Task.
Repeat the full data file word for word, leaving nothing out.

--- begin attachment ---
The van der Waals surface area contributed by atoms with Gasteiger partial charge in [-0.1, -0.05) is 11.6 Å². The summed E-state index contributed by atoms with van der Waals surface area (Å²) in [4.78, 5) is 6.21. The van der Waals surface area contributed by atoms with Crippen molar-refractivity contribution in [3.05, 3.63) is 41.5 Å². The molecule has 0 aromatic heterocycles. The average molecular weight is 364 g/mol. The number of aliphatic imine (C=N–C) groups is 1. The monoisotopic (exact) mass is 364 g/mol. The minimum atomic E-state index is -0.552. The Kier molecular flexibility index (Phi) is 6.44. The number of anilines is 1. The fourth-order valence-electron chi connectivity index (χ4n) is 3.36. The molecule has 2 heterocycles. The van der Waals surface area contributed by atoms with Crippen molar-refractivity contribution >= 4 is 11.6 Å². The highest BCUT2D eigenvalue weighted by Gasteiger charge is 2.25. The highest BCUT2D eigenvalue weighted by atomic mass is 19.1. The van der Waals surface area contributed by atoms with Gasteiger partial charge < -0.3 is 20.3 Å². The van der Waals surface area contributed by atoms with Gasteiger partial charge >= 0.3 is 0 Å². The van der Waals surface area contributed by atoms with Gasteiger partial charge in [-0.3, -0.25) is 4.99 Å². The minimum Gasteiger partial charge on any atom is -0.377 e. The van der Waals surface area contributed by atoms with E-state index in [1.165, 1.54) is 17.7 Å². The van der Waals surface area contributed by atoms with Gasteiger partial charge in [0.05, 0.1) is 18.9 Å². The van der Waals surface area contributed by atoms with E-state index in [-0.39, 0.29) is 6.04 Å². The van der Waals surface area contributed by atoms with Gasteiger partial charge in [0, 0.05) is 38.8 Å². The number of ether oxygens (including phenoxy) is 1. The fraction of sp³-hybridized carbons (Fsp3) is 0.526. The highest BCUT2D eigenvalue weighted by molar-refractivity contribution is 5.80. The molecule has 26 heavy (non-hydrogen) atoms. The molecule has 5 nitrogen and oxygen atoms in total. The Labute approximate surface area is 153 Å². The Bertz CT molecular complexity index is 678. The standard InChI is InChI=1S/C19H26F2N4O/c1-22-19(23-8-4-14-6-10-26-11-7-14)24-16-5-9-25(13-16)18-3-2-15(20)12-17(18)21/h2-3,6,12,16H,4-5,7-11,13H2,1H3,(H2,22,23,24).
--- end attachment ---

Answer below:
The van der Waals surface area contributed by atoms with Gasteiger partial charge in [-0.1, -0.05) is 11.6 Å². The summed E-state index contributed by atoms with van der Waals surface area (Å²) in [4.78, 5) is 6.21. The van der Waals surface area contributed by atoms with Crippen molar-refractivity contribution in [3.05, 3.63) is 41.5 Å². The molecule has 0 aromatic heterocycles. The average molecular weight is 364 g/mol. The number of aliphatic imine (C=N–C) groups is 1. The monoisotopic (exact) mass is 364 g/mol. The minimum atomic E-state index is -0.552. The Kier molecular flexibility index (Phi) is 6.44. The number of anilines is 1. The fourth-order valence-electron chi connectivity index (χ4n) is 3.36. The molecule has 2 heterocycles. The van der Waals surface area contributed by atoms with Crippen molar-refractivity contribution >= 4 is 11.6 Å². The highest BCUT2D eigenvalue weighted by Gasteiger charge is 2.25. The highest BCUT2D eigenvalue weighted by atomic mass is 19.1. The van der Waals surface area contributed by atoms with Gasteiger partial charge < -0.3 is 20.3 Å². The van der Waals surface area contributed by atoms with Gasteiger partial charge >= 0.3 is 0 Å². The van der Waals surface area contributed by atoms with Gasteiger partial charge in [-0.3, -0.25) is 4.99 Å². The minimum Gasteiger partial charge on any atom is -0.377 e. The van der Waals surface area contributed by atoms with E-state index in [1.165, 1.54) is 17.7 Å². The van der Waals surface area contributed by atoms with Gasteiger partial charge in [0.05, 0.1) is 18.9 Å². The van der Waals surface area contributed by atoms with E-state index in [-0.39, 0.29) is 6.04 Å². The van der Waals surface area contributed by atoms with Gasteiger partial charge in [0, 0.05) is 38.8 Å². The number of ether oxygens (including phenoxy) is 1. The fraction of sp³-hybridized carbons (Fsp3) is 0.526. The highest BCUT2D eigenvalue weighted by molar-refractivity contribution is 5.80. The molecule has 26 heavy (non-hydrogen) atoms. The molecule has 5 nitrogen and oxygen atoms in total. The Labute approximate surface area is 153 Å². The Bertz CT molecular complexity index is 678. The standard InChI is InChI=1S/C19H26F2N4O/c1-22-19(23-8-4-14-6-10-26-11-7-14)24-16-5-9-25(13-16)18-3-2-15(20)12-17(18)21/h2-3,6,12,16H,4-5,7-11,13H2,1H3,(H2,22,23,24).